Portions of those studies started this winter or are being conducted now, by the Corps itself and other agencies the Corps is contracting with, according to Fitzgerald.
Benthic sampling, in which researchers collect mud samples to look for life in it, has been done.
"So far we haven't found much living in the mud," Fitzgerald said.
The Alaska Department of Fish and Game has collected water samples to test for salinity and will do ongoing fish studies. Bird studies were done during the spring and will be ongoing to see what types of birds can be found at the river mouth in different seasons and how long they stay.
River-bottom sediment samples have been taken to get a better idea of what the bottom of the river looks like, and further sediment sampling should be completed by fall, Fitzgerald said.
Other studies are planned for the summer. In June, field work for a river survey, which will define a cross-section of the river from the bluff line across the river channel to the tidal flats, will be done.
There will be some hydraulic studies done on about a half-mile stretch of river, Fitzgerald said. Once the river survey data is collected the Corps will create a hydraulic model by mid-July that will mimic existing conditions in the river so they can test what effects different types of river bank stabilization strategies might have on the hydraulic characteristics of the river.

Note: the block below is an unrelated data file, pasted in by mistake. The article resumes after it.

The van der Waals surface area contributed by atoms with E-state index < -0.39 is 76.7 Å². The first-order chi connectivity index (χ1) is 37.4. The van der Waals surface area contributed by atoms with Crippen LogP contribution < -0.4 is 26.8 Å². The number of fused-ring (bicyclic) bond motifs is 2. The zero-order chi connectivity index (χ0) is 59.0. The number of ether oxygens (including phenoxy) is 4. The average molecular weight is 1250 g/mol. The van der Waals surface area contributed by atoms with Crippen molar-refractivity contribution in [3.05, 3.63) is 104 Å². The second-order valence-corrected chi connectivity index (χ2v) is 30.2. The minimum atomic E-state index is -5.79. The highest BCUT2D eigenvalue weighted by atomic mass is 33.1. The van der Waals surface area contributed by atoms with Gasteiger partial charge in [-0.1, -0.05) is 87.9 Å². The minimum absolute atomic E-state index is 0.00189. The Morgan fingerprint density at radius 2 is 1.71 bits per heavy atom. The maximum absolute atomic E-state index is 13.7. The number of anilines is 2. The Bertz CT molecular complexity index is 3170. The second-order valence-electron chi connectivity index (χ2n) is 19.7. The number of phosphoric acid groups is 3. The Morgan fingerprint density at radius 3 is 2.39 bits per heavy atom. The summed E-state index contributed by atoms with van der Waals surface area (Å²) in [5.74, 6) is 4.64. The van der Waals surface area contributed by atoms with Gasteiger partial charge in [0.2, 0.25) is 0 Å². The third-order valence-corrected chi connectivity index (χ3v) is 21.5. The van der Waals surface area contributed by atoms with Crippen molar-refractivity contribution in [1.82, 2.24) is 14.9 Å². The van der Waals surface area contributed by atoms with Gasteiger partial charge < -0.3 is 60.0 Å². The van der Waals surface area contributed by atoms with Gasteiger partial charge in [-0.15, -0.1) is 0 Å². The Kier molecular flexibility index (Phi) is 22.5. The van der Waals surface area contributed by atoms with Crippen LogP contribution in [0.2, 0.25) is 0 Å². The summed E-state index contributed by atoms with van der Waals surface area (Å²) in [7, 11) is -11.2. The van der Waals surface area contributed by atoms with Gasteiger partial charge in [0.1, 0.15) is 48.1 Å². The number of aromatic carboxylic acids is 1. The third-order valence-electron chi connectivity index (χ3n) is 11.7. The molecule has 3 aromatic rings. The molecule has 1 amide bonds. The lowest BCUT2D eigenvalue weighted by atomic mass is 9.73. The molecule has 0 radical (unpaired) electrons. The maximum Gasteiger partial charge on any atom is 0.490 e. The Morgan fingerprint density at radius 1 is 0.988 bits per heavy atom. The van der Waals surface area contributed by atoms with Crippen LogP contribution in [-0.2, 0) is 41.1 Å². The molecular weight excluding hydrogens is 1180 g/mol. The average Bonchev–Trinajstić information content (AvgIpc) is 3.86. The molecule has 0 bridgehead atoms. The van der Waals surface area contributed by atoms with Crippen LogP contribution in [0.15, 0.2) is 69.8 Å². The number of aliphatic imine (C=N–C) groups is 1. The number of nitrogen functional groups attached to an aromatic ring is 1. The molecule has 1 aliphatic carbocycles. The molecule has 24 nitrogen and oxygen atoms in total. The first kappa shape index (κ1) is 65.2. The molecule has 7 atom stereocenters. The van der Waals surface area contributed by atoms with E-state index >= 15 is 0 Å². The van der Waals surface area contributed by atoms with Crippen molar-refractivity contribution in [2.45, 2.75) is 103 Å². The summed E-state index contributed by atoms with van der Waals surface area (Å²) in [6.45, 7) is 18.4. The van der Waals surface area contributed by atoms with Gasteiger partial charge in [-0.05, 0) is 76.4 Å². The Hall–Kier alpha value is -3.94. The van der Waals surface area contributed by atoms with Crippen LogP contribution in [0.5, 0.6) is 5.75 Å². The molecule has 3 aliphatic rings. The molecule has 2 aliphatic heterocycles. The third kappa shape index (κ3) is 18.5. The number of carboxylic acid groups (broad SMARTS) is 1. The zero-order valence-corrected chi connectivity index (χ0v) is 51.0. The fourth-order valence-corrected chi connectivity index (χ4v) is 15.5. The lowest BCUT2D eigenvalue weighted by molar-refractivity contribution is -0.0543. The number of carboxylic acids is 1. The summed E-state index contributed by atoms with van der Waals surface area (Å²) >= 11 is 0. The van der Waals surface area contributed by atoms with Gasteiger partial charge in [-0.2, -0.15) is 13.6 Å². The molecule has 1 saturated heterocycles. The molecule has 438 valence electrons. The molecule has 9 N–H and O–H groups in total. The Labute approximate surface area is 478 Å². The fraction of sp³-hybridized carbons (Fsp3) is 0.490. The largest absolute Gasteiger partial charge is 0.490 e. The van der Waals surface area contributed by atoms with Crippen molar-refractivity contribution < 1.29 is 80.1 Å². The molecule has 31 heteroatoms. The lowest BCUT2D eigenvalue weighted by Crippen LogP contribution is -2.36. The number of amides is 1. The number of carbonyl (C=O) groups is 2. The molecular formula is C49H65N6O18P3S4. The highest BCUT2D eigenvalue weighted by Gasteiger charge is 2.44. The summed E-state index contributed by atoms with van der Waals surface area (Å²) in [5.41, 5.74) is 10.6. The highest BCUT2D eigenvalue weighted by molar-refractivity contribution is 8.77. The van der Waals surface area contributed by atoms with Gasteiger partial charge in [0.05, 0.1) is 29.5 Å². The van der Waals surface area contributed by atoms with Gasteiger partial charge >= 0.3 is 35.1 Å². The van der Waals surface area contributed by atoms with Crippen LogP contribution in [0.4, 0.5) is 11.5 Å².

While some sampling will be wrapped up this summer, many studies, especially biology studies, include year-round data collection.
"A lot of this is to study more the long-term use of the river," Fitzgerald said. "We finished the spring work. Spring has come and gone. We collected all the data that would be applied to spring use of the river, but (studies like) the bird surveys entail the full year. We still need summer, fall and winter."
Fitzgerald said a fair amount of the $500,000 allocated for the assessment has been expended so far, but running out of money for the studies is not a concern because the studies were planned based on the amount of money available.
"What we've done is tailored the study to how much (money) we've got to work with," he said.
A point of concern has been that Gov. Frank Murkowski's decision to reorganize the Alaska Depart-ment of Fish and Game may delay the completion of the assessment because Fish and Game is supposed to conduct several of the studies. Fitzgerald said the reorganization hasn't affected personnel doing the field work, so he doesn't anticipate a problem there.
Fitzgerald said the Corps plans to have a draft report of the assessment done by next summer.
Until then, the city will have to continue to wait.
"We really have to have a permit before we can go do anything else, and there is no money budgeted for us to proceed at all at this time," said City Manager Linda Snow. "It's really in the hands of the Corps of Engineers, and hopefully we will get our permit and hopefully we will get funding to complete the project."